מַה שֶּׁהָיָה הוּא שֶׁיִּהְיֶה וּמַה שֶּׁנַּעֲשָׂה הוּא שֶׁיֵּעָשֶׂה וְאֵין כָּל חָדָשׁ תַּחַת הַשָּׁמֶשׁ:
Kohelet 1:9 tells us “What has been is what will be, and what has been done is what will be done, and there is nothing new under the sun,” and yet we know that is not true. This issue of HaYidion is filled with bold ideas, with new possibilities, with hope and excitement about the future. It is surely appropriate that this is our spring issue, coinciding with the rebirth of the nature in all its fruitful glory. Likewise, it is fitting that we publish as we prepare to celebrate Shavuot, when Har Sinai suddenly blossomed with flowers in anticipation of the giving of the Torah on its summit.
As I write my final column, counting down the final weeks of my tenure as chair of the board of RAVSAK, Jews all over the world have begun counting the days of the Omer—from Passover, when bold leadership led to freedom and redemption, self-realization and a new beginning, to Shavuot when, only 50 days after the exodus from Egypt, we celebrate the giving of the Ten Commandments, signifying the transition from an enslaved nation to a “light unto the nations.” I cannot help but think back and notice the extent of the transition I have witnessed and in which I have been involved at RAVSAK since my first exposure in 1995.
Mazal tov to these newly appointed heads: Susan Siegel, B’nai Shalom Day School, Greensboro, NC; Sharon Pollin, Community Day School, Metairie, LA; Adam Tilove, Jewish Community Day School of Rhode Island, Providence; Dr. Daniel Goldberg, Paul Penna Downtown Jewish Day School, Toronto; Lee Buckman,TanenbaumCHAT, Toronto; Jeff Davis, Tarbut V’Torah, Irvine, CA.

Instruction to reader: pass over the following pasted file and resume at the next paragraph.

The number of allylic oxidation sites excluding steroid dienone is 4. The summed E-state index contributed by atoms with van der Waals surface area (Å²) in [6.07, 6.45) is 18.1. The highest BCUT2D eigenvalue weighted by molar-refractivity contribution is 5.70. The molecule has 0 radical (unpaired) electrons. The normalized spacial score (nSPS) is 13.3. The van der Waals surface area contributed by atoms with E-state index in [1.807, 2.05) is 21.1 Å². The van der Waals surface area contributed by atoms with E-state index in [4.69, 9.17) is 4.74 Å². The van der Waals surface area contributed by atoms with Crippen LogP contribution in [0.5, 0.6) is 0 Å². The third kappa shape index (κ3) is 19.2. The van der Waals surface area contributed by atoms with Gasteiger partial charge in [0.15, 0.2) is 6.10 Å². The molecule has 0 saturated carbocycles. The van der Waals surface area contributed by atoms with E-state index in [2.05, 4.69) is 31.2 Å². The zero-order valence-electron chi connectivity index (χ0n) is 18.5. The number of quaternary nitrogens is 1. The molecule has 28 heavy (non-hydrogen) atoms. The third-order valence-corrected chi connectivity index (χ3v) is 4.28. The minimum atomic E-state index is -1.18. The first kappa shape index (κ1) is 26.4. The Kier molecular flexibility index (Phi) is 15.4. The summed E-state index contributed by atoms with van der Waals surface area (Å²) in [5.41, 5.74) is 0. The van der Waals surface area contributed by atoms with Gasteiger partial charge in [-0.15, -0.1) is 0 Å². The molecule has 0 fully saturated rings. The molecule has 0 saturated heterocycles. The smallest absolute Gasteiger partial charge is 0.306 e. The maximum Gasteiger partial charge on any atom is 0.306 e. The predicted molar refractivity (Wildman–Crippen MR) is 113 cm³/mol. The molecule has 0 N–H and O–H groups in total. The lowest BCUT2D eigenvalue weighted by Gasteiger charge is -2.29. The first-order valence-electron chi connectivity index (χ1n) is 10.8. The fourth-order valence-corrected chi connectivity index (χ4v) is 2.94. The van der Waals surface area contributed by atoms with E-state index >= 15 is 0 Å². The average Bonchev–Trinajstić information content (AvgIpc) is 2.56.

While I like to think of myself as a leader who welcomes new ideas and innovation and encourages significant input from my board members, parents and staff, I find myself in the position of being lobbied heavily by a large group of parents to launch a program about which I have serious doubts. They have gone so far as to raise money specifically for this project.
Some of the most exciting developments on today’s Jewish landscape come from the “innovation sector,” which encourages people to take an idea and run with it. Bernstein applies its principles for Jewish education.
”Child-centered education” sounds great on paper but is not easy to put into practice. Here’s a description of how one recognized practioner school goes about it.
”Hands-on” is not a classical description of Jewish pedagogy, yet it is increasingly valued today in all educational settings. Kasper ups the ante, envisioning a school that is intensely hands-on and Jewish at once.
In the Jewish world, the term “pluralism” tends to be thought of primarily in denominational terms. Lipsky urges schools to recognize other forms of difference and empower students to own and explore them.
Our schools look for the right balance as we educate students to be both good Jews and good citizens. Jacobs argues that we should take the latter just as seriously as the former; he sketches out a curriculum to accomplish that.
For parents fully to buy into day school education and serve as ambassadors for it, they need to understand it and value it for themselves. Bamberger provides one model of a program that gives adults the joy of shared Jewish learning.